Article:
FRAMINGHAM (12/03/2003) - A trio of wireless LAN vendors say they are "actively collaborating" to offer enterprise users a self-adjusting WLAN infrastructure.
The product mix, available now, makes use of low-priced access points from Netgear Inc., a management and security gateway, or controller, from Bluesocket Inc., and Propagate Networks' software that lets WLAN clients and access points automatically adjust radio signals, channels and other configurations to minimize interference and maximize bandwidth.
In effect, the vendors are trying to create a centralized WLAN infrastructure without forcing customers to deploy an array of WLAN switches, while undercutting the premium prices charged by the enterprise access point leader, Cisco Systems Inc.
Netgear and Bluesocket have licensed the Propagate software, which will run on their hardware, says Propagate founder Paul Callahan.
Bluesocket, like rival ReefEdge Inc. and WLAN switch vendor Chantry Networks Inc., will also write to the AutoCell API. This will enable Bluesocket management applications can to issue directives to AutoCell, such as "don't let the access point associate with clients connecting below 1M bit/sec." AutoCell devices then negotiate among themselves, applying the directives in setting up the WLAN's radio environment.
Netgear has, and remains, focused on its traditional small and midsize company market. But the trio seems to think at least some number of larger organizations will find Netgear suitable for a range of deployments. Netgear Chairman Patrick Lo has made it clear that the company's wireless designs are focused on sites with up to 250 users.
Netgear has been aggressive in rolling out 802.11g products that boast roughly between four and five times the throughput of 11b products while using the same 2.4 GHz radio band. The company has aimed to constantly improve security, most recently by quickly certifying its WLAN gear to support the Wi-Fi Protected Access specification.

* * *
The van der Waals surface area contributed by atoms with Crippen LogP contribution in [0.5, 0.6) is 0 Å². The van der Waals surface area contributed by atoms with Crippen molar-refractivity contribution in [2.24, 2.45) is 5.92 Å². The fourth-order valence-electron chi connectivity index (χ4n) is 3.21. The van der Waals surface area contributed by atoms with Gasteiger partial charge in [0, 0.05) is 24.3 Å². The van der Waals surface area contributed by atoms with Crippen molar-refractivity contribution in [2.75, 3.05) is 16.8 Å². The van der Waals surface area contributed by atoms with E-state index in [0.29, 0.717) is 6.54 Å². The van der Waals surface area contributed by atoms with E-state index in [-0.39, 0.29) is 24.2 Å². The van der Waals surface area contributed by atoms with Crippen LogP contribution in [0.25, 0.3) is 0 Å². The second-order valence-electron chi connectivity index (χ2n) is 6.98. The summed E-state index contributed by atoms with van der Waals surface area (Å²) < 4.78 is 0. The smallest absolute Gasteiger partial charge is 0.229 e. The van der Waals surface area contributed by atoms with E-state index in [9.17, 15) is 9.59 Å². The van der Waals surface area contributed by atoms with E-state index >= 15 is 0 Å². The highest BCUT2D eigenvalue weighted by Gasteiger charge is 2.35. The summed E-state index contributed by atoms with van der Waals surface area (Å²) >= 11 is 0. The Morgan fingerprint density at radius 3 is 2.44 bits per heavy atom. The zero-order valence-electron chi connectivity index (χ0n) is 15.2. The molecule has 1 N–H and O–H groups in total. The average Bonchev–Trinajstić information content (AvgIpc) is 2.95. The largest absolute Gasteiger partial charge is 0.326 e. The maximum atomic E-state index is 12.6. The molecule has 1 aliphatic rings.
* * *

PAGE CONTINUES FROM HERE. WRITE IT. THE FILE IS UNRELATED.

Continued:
Coupling Netgear's ProSafe line with centralized management and security from Bluesocket, might make network executives more willing to embrace a less costly alternative to Cisco, Proxim Inc. and Symbol Technologies Inc., which together hold the lion's share of the enterprise access point market. Bluesocket's gateways collect a large group of access points, and let administrators secure, configure, and manage them.
Propagate's AutoCell software introduces a range of radio frequency configuration and control features that have been missing from the gateway vendors. By embedding the software in access points and client adapter cards, these radios can sense each other's presence, and adjust various radio settings to maintain strong, clear signals.
At Propagate's Acton, Mass., corporate headquarters, the founders deployed a Netgear 802.11a access point, running AutoCell, in each office cubicle, within a few feet of each other. The software let each access point sidestep its neighbors, avoiding interference, and giving each laptop user the maximum available throughput, roughly 20M bits/sec.
AutoCell promises to make WLAN radio management a commodity, says Bluesocket President and CEO Eric Janszen. "We need to see RF (radio frequency) management, security, access point control, all these things become standardized," he says. "We think the market will demand an agnostic relationship between (wireless) clients and access points."
Companies like Bluesocket, he predicts, then will provide the specialized management, security, and mobility features that enterprise WLANs will need to support data, voice, streaming media applications.